An old name for an older elevator, as seen from an abandoned rail spur.
Looking from the mill at the old transfer elevator’s steel tanks.
An article from Minnpost describes this design as “marital”, and I could not agree more.
Just across the North Dakota border, a rusty Milwaukee Road boxcar sits where it was shoved off the mainline. The grain elevator in the background marks the tracks, which is still used by BNSF.
A little sun and a little moisture sprouted this grass in the middle of the steel silos, in the midst of Minneapolis’ “graffiti graveyard”. Two images of time: nature growing through industry and rust dissolving old art in the elements.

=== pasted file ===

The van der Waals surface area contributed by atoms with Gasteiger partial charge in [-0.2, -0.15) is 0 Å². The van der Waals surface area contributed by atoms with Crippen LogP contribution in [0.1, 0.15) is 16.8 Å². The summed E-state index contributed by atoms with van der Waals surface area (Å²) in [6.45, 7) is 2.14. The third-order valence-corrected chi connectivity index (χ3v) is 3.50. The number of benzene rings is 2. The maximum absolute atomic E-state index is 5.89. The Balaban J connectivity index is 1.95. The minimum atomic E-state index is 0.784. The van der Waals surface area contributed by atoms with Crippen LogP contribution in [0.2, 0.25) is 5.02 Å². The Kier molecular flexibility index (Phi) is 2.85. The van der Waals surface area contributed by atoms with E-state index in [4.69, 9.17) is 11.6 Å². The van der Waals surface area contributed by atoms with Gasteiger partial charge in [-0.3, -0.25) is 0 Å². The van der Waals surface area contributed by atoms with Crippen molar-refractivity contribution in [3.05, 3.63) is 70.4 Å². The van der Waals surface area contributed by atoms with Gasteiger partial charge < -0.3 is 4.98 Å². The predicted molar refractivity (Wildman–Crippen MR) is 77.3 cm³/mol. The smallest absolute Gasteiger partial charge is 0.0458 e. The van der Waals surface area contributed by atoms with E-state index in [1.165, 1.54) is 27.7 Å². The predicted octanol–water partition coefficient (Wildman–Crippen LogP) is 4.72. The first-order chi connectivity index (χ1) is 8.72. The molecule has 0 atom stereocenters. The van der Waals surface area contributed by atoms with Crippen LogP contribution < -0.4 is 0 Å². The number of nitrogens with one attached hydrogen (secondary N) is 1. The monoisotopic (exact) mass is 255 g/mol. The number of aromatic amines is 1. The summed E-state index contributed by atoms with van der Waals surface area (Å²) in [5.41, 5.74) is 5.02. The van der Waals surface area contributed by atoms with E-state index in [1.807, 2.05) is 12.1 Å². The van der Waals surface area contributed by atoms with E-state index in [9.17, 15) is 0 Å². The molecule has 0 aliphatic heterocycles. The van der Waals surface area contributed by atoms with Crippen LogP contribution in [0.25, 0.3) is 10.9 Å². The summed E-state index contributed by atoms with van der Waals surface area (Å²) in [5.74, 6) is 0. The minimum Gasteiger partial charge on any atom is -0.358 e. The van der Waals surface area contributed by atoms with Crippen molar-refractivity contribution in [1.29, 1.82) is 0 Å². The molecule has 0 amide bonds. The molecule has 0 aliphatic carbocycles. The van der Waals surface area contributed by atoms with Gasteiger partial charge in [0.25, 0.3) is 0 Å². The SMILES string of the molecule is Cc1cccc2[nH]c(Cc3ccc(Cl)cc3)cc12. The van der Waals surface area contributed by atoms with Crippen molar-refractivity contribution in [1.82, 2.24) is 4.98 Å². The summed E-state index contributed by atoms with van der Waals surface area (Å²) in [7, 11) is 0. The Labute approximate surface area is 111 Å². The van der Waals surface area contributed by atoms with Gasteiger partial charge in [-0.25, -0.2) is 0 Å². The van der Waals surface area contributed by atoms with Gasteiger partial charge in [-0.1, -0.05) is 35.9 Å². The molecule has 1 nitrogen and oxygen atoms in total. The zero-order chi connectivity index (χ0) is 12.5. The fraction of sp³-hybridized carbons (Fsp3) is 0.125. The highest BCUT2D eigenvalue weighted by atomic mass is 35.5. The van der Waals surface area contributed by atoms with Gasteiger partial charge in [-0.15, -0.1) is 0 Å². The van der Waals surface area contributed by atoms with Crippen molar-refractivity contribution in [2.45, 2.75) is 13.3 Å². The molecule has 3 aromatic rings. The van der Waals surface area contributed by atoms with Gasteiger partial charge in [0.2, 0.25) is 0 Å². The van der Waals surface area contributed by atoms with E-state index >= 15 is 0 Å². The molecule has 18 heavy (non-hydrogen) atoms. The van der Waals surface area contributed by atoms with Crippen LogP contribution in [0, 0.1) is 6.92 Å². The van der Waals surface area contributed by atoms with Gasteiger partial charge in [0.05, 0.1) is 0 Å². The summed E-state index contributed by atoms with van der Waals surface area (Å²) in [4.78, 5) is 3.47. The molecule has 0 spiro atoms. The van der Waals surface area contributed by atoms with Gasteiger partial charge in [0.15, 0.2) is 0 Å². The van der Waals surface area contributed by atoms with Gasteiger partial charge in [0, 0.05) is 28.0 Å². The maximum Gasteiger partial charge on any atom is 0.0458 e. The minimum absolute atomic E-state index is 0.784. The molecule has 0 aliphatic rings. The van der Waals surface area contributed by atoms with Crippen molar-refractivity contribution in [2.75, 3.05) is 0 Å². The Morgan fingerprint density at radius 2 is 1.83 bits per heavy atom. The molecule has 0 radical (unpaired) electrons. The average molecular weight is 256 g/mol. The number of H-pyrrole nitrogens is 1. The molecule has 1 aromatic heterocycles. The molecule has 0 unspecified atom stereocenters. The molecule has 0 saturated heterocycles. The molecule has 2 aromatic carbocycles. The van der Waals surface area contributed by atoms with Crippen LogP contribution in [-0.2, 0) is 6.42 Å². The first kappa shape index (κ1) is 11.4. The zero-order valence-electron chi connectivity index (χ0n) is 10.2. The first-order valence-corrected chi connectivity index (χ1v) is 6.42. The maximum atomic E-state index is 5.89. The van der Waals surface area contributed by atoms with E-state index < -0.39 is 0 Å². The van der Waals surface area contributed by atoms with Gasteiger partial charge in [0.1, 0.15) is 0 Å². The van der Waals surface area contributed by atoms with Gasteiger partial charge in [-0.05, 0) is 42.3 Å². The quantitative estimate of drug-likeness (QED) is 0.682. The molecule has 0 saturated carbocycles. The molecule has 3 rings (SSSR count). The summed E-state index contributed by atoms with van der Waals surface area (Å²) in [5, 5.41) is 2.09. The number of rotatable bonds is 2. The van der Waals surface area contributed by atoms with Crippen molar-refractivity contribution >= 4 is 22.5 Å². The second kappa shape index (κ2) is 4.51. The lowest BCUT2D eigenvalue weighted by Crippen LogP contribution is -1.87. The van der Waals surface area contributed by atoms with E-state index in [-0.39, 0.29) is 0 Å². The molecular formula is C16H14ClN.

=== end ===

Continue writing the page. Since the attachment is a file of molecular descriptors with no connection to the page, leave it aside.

An orphan culvert and camper, both tossed aside where nobody that will see will care.
The purpose of the concentrator was to separate the gold and silver-rich ore from the waste rock. You can tell from the design that the process relies heavily on gravity.
The screen and mineral stained window cross-processed the sky.
In the bottom of a creek, an antique children’s wheelchair is buried in grass, where someone threw it. Wooden leg braces suggest this dates to the 1950s.